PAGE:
That we know what is Good and what is evil means that we have an obligation to seek the Good and avoid the evil and, by our actions alone, not by our condemnation, to demonstrate this and share it with the world.

Sunday, May 5, 2019

God Forgives Us #JesusFollowers


God's infinite forgiveness is revealed in the life and teachings of Jesus, whom we are called to emulate.

God's love is truly infinite. It has always existed.

God’s prophet Isaiah, says: "Let the wicked man abandon his ways, and the unrighteous man his thoughts; let him return to YAHWEH, so he may have mercy on him, to our God, for He will freely forgive." (55:7)

God, is said to be, “merciful and gracious, long-suffering – forgiving iniquity, transgression and sin." (Exodus 34:6-7)

King David constantly prayed for the pardon of sin, for God's "mercy's sake," (Psalms 44:26) and found forgiveness for his sins when he repented, living thereafter with "clean hands" before God (2 Samuel 22:21.)

In the story of Jonah, that God is portrayed as being forgiving and merciful to Nineveh when they repented from their sins (Jonah 4:1.)

The forgiveness of God is powerful and strong because the challenge God gives us through his chosen son, Jesus is also powerful and strong.

We are called by Jesus to perform acts of Righteousness, to treat others like we would wish to be treated, to "go the extra mile" and not return evil for evil.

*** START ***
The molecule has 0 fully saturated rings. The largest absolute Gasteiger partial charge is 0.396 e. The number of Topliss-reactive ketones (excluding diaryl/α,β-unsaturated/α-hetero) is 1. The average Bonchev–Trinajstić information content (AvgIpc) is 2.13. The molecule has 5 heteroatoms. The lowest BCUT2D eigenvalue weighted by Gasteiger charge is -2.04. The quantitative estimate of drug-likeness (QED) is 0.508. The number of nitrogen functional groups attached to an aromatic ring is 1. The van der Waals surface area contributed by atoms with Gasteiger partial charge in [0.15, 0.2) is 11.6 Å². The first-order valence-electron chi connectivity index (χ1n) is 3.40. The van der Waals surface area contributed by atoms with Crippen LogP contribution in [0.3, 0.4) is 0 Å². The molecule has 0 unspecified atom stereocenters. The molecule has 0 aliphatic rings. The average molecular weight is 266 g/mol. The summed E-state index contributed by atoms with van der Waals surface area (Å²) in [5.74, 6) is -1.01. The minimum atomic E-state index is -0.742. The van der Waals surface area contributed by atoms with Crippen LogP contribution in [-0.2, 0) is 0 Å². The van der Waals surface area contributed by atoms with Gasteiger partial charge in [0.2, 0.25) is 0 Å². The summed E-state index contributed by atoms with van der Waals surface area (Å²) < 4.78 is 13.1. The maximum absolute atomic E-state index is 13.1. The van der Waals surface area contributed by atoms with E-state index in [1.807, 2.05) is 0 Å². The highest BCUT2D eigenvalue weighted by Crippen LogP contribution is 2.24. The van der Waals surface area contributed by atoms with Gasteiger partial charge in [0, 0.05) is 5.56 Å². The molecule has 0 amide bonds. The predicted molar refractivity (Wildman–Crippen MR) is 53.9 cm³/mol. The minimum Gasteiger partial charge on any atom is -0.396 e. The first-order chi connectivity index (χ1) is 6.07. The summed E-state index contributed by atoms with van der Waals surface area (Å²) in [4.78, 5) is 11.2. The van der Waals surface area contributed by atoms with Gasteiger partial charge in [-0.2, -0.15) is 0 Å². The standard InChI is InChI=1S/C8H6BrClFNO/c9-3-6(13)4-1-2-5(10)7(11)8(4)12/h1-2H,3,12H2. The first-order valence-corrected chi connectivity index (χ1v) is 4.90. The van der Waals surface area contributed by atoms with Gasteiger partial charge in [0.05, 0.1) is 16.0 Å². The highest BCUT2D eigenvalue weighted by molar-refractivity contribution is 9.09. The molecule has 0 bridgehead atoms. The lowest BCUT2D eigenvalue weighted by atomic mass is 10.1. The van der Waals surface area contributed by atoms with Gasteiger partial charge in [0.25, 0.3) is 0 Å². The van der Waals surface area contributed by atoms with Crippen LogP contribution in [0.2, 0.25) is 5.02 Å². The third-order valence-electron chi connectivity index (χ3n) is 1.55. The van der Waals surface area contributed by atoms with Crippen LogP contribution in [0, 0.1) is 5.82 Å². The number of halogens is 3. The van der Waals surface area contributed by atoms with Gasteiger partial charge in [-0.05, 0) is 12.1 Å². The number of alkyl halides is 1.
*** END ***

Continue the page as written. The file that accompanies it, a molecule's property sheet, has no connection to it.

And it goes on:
We must seek always to love God completely and obey God's commandments, we must not be hypocrites in doing so, we must not pray just to be seen by others, and should not seek after earthly riches, but instead seek after Heavenly riches.

That is the Good News Jesus preached. Nothing more, nothing less. It is at the core of his teachings.

"Forgive us our debts, as we also have forgiven our debtors.” (Matt. 6:5-12)

When the Scribes told Jesus that only God can forgive sins (Mark 2:7) Jesus corrected them, and by example, taught that all of us should forgive others’ sins and trespasses.

In the parable of the Unforgiving Servant, the King (God) calls out the wicked servant, saying, “I forgave you all that debt because you pleaded with me. And should not you have had mercy on your fellow servant, as I had mercy on you?” (Matt. 18:32-33.)

Jesus calls us to be merciful to others, just as God is merciful (Luke 6:36)

When Peter asks how many times we must forgive others, Jesus replies, “Seventy times seven” times (Matt. 18-21-22.) In other words, continually and without end.

These are commands and duties we are called to perform in our lives. When we falter, and fail to live up to these Godly deals, we seek forgiveness from God, and always obtain it.

When others around us stumble and hurt us, and fail to live up to God's high standards, we must forgive them, as a condition of our being forgiven by God when WE fall short of the duties we've taken on by agreeing to follow his anointed one, Jesus. (Mark 11:25, Matt. 6:14-15)

By demonstrating, by his own example, the forgiveness God requires, and by exhibiting in his own conduct the spirit of benevolence, meekness, and self-denial, Jesus calls on us to learn from him, to take up the cross and follow his steps.

If Jesus can, in his dying breath, forgive those who murdered him (Luke 23:34) we can forgive those who offend us with their gossip. 

Our God, revealed to us by Jesus, is a God of high expectations, and believes that we are able to meet and exceed them (John 14:12.) Let us forgive others in the same spirit of forgiveness offered to us by our Eternal Father.